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Ohio’s plan to add work requirements for Medicaid gets push back

Supporters say able-bodied people should be working.

Dozens of medical and social service lobbying groups are pushing back against Ohio Medicaid’s request to create work requirements for able-bodied adults covered through Medicaid expansion.

The Trump administration opened the door for states to add the first-ever work requirements associated with the state-federal health insurance program for the poor. In response, the Republican-dominated legislature inserted language in last summer’s budget bill ordering the Kasich administration to apply.

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The state estimates that a little more than 5 percent of the 700,000 Ohioans on expanded Medicaid — or about 36,000 people — would risk losing their health insurance under the proposal. The rest are already working or are exempt from the requirement because of their age, disability, care-taking responsibilities or other factors.

The proposed rules would require beneficiaries to either have a job for at least 20 hours per week, be looking for work, or attending school or job training.

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The requests to add work requirements have sparked debate over whether the conditions are necessary to push people toward jobs and out of poverty, or whether the new rules will put unnecessary burdens on the poor and make health outcomes worse.

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Ohio Medicaid says it is reviewing all comments and will prepare a final proposal to be submitted to U.S. Centers for Medicare and Medicaid. The federal government will then hold its own public comment and review period before making a decision.

‘If you’re an able-bodied person you should be working’

The Buckeye Institute, a conservative leaning think tank, submitted one of the few public comments in support of the proposal.

Rea Hederman, Buckeye Institute Vice President for Policy, said one of the negative results of Medicaid expansion — which was made possible by the Affordable Care Act — has been taking able-bodied people out of the labor force. Kasich, a Republican in his last year as governor, fought hard for Medicaid expansion and has advocated for continuing the program after he leaves office.

Hederman argued that entitlement programs like expanded Medicaid have moved away from just covering the truly needy.

“It’s long been part of the American ethos that if you’re an able-bodied person, you should be working,” he said.

Most comments: Don’t do this

The other hundreds of comments submitted to the state were mostly critical of the plan.

Universal Health Care Action Network of Ohio, a consumer advocacy group, said work requirements run against the purpose of Medicaid. 

Steve Wagner, the group’s executive director, said it’s not in Ohio’s best interest to make it harder for people to afford preventive care, and will result in more emergency room visits that are costly and lead to higher health care costs for everyone.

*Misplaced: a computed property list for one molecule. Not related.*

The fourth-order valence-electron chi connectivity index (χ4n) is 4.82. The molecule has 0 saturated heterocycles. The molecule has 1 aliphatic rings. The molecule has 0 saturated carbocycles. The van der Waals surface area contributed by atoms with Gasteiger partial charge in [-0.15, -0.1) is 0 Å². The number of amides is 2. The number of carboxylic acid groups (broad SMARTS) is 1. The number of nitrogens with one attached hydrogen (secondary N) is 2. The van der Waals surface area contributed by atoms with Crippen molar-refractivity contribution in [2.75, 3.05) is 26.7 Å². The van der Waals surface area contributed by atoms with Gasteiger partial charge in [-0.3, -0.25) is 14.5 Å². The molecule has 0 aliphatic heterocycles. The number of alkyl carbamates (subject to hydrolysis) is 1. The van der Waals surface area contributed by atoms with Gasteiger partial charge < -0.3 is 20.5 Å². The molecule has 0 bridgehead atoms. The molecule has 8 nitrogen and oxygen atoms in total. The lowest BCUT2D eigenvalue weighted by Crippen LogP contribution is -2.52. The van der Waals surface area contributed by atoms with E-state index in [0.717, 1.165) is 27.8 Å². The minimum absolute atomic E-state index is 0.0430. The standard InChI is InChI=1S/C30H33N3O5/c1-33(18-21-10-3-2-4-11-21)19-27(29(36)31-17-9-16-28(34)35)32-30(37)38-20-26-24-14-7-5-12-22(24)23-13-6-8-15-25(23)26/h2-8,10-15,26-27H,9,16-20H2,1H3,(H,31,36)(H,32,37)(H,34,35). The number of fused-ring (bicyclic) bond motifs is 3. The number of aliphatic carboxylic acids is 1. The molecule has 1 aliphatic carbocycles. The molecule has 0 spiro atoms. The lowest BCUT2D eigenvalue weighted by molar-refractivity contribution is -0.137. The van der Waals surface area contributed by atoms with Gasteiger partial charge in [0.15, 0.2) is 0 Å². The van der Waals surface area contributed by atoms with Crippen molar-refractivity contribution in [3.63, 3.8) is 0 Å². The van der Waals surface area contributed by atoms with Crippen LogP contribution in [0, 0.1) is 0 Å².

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“If you really want people to have employment, you need to create the capability for them to work,” Wagner said.

The Ohio Hospital Association said Ohio Medicaid should take steps to make sure that documenting eligibility doesn’t become a barrier to coverage.

“We encourage the state to make all possible effort to work with individuals who are not otherwise deemed to be exempt or already meeting the Work and Community Engagement Requirement to ensure that they have the tools and supports they need to comply,” Mike Abrams, president and CEO of the Ohio Hospital Association, said in an emailed comment.

More exemptions sought

Multiple commentators said people leaving prison or jail should be exempted from the requirements, arguing they often face barriers to employment and need the support the Medicaid program provides for a successful re-entry.

Other groups said foster youth aging out of the system should be exempted, allowing them to get a head start on what is often a difficult transition.

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Geoffrey Collver, associate director with The Ohio Council of Behavioral Health & Family Services Providers, said his organization has serious concerns that the work requirements would disproportionately affect people with behavioral health conditions. Some among that population lack a permanent address or transportation, or may have trouble finding work because of a criminal conviction, he said.

“All of these factors add to the myriad challenges that people with behavioral health conditions face when confronted with an already complicated eligibility system,” he said.

Several organizations, including Ohio Association of Community Health Centers, submitted concerns over how a person will be deemed “physically or medically unfit” for work, which is one of the exemptions under Ohio Medicaid’s proposal.

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The work requirements are intended to reduce costs and increase personal responsibility by pushing more of the 36,000 affected individuals into jobs and away from public assistance. But in verbal testimony to Ohio Medicaid, the Ohio Public Health Association’s Anita Carter questioned whether that will happen.

“Most of those among that 36,000 are hardest to employ,” she stated.

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